The Tribune Democrat, Johnstown, PA

April 25, 2006

Film stirs emotions


SOMERSET — Gordon Felt was understandably apprehensive when he walked into a Universal Studios screening room in New York City for a preview of “United 93.”

Having lost his brother aboard the hijacked jet that crashed outside of Shanksville nearly five years ago, Felt knew too well the movie’s tragic ending.

Though he and his wife, Donna, were prepared for the violence, they still are refusing to allow their 14- and 9-year-old daughters to see the movie. Not now.

“I was nervous going in,” said Felt, of Ramsen, N.Y.

“I thought it was a wonderful movie, but it was a horribly violent and traumatic film to see. It was incredibly painful, but nonetheless necessary.”

Relatives of the 40 innocent passengers and crew members who were killed when the plane crashed into a reclaimed strip mine in Stonycreek Township on Sept. 11, 2001, say the film is a grim reminder of the day ordinary Americans extraordinarily fought back against terror.

Authorities believe the passengers rushed the cockpit, forcing the four hijackers to plunge the plane into the rolling Somerset County countryside. And a newly released transcript of the cockpit tape reveals a struggle aboard the jet that ends with hijackers’ chants of “Allah is the greatest.”

“It’s not the fiction of Hollywood,” Felt said. “This is the record of events.”

But not all families are ready to relive the pain.

While Larry Catuzzi says the film will help with his fund-raising efforts for the Flight 93 National Memorial during an event May 18 in his hometown of Houston, he does not plan to see it anytime soon.

“From what I’ve heard, it’s very emotional,” said Catuzzi, a member of the federal Flight 93 advisory commission and task force whose daughter, Lauren Catuzzi Grandcolas, died on the plane. “As a family, we’re just not ready to do that.”

While some moviegoers in New York recently yelled “Too soon!” after seeing trailers for the movie, Catuzzi’s son-in-law, Jack Grandcolas, counters the film is overdue despite the relative freshness of what happened.

“It offers a silver lining to a dark, gray day: The courage and actions of the passengers and crew,” said Grandcolas, of San Rafael, Calif.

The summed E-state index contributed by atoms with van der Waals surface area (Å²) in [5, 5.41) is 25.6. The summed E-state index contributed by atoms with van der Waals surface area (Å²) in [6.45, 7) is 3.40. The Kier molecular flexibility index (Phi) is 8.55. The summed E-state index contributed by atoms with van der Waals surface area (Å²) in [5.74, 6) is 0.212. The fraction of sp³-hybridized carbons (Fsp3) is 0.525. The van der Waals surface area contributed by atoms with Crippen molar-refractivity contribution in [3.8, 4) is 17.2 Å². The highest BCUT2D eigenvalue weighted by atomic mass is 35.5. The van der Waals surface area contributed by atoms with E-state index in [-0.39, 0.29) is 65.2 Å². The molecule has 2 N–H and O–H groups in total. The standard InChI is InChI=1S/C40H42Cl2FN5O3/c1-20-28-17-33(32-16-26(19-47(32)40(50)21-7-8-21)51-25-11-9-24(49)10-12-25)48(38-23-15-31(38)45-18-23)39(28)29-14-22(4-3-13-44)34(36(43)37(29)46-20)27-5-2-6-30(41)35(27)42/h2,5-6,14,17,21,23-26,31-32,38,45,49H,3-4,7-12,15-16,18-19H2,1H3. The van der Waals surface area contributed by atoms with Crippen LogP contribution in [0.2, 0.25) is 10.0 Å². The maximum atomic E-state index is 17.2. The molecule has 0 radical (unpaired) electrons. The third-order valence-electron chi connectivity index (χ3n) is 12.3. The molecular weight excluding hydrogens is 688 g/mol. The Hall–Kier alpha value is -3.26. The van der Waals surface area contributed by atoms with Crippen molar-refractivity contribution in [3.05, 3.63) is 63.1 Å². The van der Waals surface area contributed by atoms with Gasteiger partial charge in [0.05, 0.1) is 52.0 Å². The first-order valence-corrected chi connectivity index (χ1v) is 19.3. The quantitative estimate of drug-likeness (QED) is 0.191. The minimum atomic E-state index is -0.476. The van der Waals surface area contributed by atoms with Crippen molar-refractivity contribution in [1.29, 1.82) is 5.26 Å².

“It’s a difficult film to watch for obvious reasons, but it’s also an inspiring film.”

Family members said director Paul Greengrass accurately portrayed what happened in real time on Sept. 11, recreating the doomed flight as it took off from Newark, N.J., and abruptly changed course near Cleveland. Shortly before 10 a.m., the plane was observed flying low and erratically over Route 30 before plummeting into the ground at more than 500 mph.

For Grandcolas, the most painful part of the film was watching an actress portray the telephone call Lauren Grandcolas made to him during the flight.

Passengers’ families helped with the production, providing Greengrass with detailed backgrounds of their loved ones, even the clothes they wore that day and what they might have eaten aboard the flight.

“I think Paul did as good a job as he could,” Grandcolas said.

Felt and Grandcolas said they particularly were intrigued by the scenes of the chaos among government officials and air traffic controllers that day, as three hijacked planes crashed into the World Trade Center and the Pentagon and as Flight 93 headed toward Washington.

“The movie actually had a lot more of what was going on with the FAA and the military and command centers, which I found fascinating,” Felt said.

Carol Huges of Middletown, N.J., whose brother, Joseph DeLuca, was killed on the plane, was getting ready to attend the movie’s premiere Tuesday night in New York. Huges already had seen the director’s cut.

“It was good. It was a lot different than all the other movies,” she said about documentaries previously done on Flight 93.

Hughes said “United 93” showed her brother talking to his father by cell phone and saying, “I love you, Dad.”

“Nobody got center stage,” she said. “It showed a little bit of everybody as a group.”

Universal Pictures has pledged to donate 10 percent of the first three days of the film’s gross to the Flight 93 National Memorial, which is expected to be open by the 10th anniversary of the crash.

As organizers of the memorial prepare to raise $30 million in private funds, Catuzzi said the movie can provide an impetus.

“I think it helps bring back the heroic act of the courage of these people,” he said.